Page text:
It's been five games now. Mané, Firmino, and Salah have all scored three goals. Firmino's got three assists, Mané two, and Salah one. Through five games, Liverpool have had 18 clear-cut chances, an average of 3.5 per game, and Salah, Firmino, and Mané have been on the end of 14 of those. Liverpool averaged 1.9 in the league last season.

But again, I'm almost as impressed with the midfield, if only because we expect this from the attack. Getting this sort of play from Henderson, Wijnaldum, and Can wasn't anywhere near as expected, especially after the first two fixtures. We got the passing, covering, and pressing – especially pressing – from Henderson that we saw on Wednesday. Wijnaldum on the ball was something to behold, surging runs forward, breaking Arsenal ankles on three separate occasions, exactly what he's needed to do. And Emre Can was undeniable, adding passes like those to free Firmino and Salah on the break for Liverpool's second and fourth, and the interplay and low cross for that early Salah chance to his already beast-mode physicality.

And we'll give the defense its due as well. The full-backs were excellent, in both attack – Joe Gomez assist! – and defense. Lovren and Matip did as needed, which is all I'll ever ask. Karius frightened on three separate occasions and that's not great, but whatever, he got through it. But mostly, it was a team effort, with everyone quick to get back and cover, and Arsenal attackers smothered by numbers rather than individual dual wins.

A lot of focus will be what Arsenal did. What Arsenal's players did. Underperformers. Don't respect the shirt. Not passionate enough. Alexis wants out, Özil again goes missing. Sure, a lot of talent didn't do what was needed today. Zero shots on-target is pretty bad, even if none were especially good chances thanks to what Liverpool did. Midfielders, wing-backs, and attackers could and should have been quicker to close down Liverpool in the middle of the pitch, but most the worst examples of it came after Liverpool were already two up. Yes, Ramsey and Oxlade-Chamberlain switched off on Liverpool's first, and Bellerin screwed up on Liverpool's third.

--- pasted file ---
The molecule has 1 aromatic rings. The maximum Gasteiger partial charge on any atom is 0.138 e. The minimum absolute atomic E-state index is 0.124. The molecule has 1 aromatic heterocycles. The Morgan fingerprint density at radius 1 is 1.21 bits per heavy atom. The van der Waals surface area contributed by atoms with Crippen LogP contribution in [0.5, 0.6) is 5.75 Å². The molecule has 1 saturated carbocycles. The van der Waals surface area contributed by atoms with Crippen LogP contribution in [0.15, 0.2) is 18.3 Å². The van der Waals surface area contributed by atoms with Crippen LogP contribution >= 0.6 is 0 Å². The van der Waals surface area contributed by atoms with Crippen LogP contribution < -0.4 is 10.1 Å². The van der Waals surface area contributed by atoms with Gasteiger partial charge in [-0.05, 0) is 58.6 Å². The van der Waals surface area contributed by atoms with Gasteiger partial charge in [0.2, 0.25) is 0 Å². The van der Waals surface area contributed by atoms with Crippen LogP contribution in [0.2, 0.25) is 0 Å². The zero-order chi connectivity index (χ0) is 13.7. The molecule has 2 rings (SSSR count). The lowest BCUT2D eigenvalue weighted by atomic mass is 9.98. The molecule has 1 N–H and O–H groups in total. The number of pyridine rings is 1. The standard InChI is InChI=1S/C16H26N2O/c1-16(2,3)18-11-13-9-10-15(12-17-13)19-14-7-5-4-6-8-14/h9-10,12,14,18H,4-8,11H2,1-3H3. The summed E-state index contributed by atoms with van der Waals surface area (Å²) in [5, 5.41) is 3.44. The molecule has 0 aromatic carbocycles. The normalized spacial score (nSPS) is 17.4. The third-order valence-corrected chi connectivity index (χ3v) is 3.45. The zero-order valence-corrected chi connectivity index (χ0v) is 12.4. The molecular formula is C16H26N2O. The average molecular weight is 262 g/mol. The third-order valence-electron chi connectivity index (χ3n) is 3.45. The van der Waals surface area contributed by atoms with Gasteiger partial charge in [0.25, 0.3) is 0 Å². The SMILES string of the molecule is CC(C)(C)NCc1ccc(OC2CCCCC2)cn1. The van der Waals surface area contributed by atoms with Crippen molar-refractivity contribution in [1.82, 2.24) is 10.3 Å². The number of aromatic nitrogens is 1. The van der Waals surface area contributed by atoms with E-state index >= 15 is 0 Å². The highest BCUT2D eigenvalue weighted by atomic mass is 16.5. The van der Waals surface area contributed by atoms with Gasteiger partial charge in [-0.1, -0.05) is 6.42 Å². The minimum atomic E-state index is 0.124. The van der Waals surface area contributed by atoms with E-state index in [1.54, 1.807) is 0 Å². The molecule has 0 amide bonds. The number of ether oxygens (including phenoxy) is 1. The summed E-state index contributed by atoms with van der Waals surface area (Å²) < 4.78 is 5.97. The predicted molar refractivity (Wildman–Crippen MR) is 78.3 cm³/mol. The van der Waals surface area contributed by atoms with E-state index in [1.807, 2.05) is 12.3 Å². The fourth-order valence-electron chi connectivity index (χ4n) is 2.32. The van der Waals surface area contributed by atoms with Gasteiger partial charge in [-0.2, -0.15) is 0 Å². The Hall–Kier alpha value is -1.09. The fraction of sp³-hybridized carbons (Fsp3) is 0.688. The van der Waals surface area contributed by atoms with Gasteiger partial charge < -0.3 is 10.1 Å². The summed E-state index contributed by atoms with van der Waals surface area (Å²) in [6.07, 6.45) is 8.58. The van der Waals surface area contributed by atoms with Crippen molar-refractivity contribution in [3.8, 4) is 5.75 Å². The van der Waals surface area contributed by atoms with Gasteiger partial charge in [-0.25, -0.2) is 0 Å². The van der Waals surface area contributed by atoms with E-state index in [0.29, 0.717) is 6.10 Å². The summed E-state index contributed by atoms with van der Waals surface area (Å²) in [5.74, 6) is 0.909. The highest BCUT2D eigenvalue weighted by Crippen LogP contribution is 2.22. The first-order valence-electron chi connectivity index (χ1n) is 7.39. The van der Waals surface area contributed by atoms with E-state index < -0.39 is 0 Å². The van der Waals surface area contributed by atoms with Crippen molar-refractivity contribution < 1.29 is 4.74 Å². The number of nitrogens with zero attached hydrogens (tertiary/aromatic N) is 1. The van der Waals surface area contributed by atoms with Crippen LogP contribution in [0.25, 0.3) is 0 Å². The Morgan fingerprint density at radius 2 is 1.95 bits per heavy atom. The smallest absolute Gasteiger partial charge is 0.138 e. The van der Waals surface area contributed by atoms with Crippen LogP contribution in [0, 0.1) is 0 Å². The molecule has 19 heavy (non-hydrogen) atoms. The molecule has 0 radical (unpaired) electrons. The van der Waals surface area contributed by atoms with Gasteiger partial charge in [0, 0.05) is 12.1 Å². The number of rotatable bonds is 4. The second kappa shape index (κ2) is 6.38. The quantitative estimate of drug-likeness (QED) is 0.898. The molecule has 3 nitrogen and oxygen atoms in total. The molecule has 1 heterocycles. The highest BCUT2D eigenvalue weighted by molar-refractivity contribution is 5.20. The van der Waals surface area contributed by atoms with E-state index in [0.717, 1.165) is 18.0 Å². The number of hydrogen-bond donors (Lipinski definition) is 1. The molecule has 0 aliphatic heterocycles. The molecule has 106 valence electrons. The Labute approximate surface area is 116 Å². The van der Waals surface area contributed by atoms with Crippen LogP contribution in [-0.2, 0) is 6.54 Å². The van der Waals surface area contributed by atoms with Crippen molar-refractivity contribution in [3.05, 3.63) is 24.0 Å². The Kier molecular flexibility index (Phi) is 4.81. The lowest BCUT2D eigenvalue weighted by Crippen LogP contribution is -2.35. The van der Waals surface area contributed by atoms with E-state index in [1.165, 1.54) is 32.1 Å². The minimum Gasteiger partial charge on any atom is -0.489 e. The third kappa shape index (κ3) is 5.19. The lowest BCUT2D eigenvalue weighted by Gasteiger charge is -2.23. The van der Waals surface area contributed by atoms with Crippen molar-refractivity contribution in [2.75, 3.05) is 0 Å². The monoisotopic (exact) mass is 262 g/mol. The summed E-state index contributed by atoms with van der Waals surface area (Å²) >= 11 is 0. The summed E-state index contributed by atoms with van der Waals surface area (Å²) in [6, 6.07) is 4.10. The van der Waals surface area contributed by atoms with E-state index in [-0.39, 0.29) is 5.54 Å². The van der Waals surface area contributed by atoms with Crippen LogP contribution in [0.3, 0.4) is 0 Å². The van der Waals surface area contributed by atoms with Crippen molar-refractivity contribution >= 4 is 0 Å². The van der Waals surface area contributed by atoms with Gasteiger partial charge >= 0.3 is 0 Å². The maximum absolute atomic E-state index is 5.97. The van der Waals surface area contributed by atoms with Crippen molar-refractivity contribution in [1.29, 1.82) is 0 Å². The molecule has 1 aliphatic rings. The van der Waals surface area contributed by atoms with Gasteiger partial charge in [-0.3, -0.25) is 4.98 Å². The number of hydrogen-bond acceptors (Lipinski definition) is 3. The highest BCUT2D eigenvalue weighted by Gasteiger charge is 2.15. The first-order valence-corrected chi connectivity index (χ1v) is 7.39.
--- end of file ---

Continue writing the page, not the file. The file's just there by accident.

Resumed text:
I'm still far more inclined to blame the manager, who picked a side that played directly to Liverpool's strengths. Who started a 21-year-old center-back with 10 Premier League appearances against Sadio Mané, a left-back at center-back opposite Salah, a right wing-back at left-wing back, and a central midfielder at right-wing back. Who left Mustafi, Kolasinac, and Lacazette on the bench. Who played Aaron Ramsey in a two-man midfield against Liverpool's three.

And I'm far more inclined to credit Liverpool's players, in all three areas of the pitch.